If you are using a doughnut pan, oil it and simply fill the cups half-way, smooth the tops and place in the oven. If you are using a muffin pan, make rounded logs with aluminum foil. Fill the muffin tins about half-way and insert the foil log in the middle to make the hole. Smooth the tops with a spoon. If you want to make the doughnuts with a mold, place a ring on the parchment paper lined baking sheet and fill the mold half-way to three-quarters high with batter. Use a spoon, your fingers or a small round object to make the hole. Smooth the batter with a spoon to form the right shape. If you want to make the doughnuts free-form, line a baking sheet with parchment paper. Put 2 or 3 heaping tablespoons of batter onto the baking sheet and smooth with a spoon to form a ring. Use the spoon, your fingers or a small round object like a bottle cap to form a hole in the middle of the batter. Smooth the batter to form a round doughnut. Bake for 20-25 minutes, turning the pans around halfway through. Times may vary but gluten-free baking usually takes longer. While the doughnuts are baking, prepare the glaze. When the doughnuts are lightly golden and a toothpick comes out clean, remove from the oven and let cool.

How to Make Doughnut Glaze:

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Nothing could be better than a gluten-free and vegan banana bread doughnut than one with a vegan peanut butter glaze on top. To make the Peanut Butter Glaze: in a small saucepan, combine 2 Tbs. non-dairy milk and 2 Tbs. peanut butter and cook on low heat while stirring until it is smooth. Add 1 cup powdered sugar and continue to stir until you have a thin glaze. Remove from the heat and mix in ½ tsp. vanilla. Place the saucepan atop a bowl of hot water so it keeps warm. Dip the top of each cooled doughnut into the glaze and place on a cooling rack that is over a baking sheet to catch the drips. Allow the glaze to harden, about 5-10 minutes. If the glaze starts to harden in the bowl, simply reheat the glaze until it is smooth again.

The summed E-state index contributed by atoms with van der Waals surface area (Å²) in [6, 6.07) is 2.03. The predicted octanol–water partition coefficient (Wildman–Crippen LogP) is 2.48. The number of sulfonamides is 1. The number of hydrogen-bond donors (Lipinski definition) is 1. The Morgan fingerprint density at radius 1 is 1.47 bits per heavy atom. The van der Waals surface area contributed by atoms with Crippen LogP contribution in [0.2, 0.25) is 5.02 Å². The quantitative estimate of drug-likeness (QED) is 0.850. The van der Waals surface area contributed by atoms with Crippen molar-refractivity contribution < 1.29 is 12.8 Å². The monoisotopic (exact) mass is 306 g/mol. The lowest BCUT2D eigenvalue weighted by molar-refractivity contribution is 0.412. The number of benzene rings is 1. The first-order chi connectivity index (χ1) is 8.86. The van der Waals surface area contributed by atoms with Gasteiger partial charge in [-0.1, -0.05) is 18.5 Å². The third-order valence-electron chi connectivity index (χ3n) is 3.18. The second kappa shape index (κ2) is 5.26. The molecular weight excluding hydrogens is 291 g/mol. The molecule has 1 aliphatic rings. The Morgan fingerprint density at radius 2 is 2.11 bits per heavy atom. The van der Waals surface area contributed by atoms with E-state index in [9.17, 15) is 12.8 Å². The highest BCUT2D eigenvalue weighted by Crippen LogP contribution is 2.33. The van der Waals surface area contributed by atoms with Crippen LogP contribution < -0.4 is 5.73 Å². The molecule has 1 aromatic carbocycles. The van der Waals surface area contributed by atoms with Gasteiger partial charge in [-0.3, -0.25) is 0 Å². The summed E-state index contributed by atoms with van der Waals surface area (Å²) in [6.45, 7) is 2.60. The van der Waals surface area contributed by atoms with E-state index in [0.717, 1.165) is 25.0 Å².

More Vegan Doughnut Recipes

One Green Planet has lots of amazing doughnut recipes that you can try making in a doughnut pan or with any of these methods above. Try my Gluten-Free Pumpkin-Spiced Glazed Doughnuts for soft, tender doughnuts with the warm flavors of autumn topped with a sweet pumpkin glaze. Chocolate lovers must try these Healthy Chocolate Doughnuts, Easy Baked Doughnuts, and Chocolate Caramel Doughnuts. For doughnuts with delicious fruity flavors, try these Raspberry White Wine Glazed Doughnuts, Baked Blueberry Doughnuts and these Apple Protein Doughnuts. Other decadent ideas include these Krispy Kreme Doughnuts, Cake Batter Doughnuts, and S’mores Doughnuts. Don’t think we forgot the doughnut holes because we have these adorable Pumpkin Spice Doughnut Holes too!

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It always makes me happy to know I can make incredible desserts without having to buy a lot of specialized equipment and gadgets. Maybe I’ll get a doughnut pan for the holidays this year but in case I don’t, I won’t be missing out on making my own delicious vegan doughnuts!

Image Sources: Rhea Parsons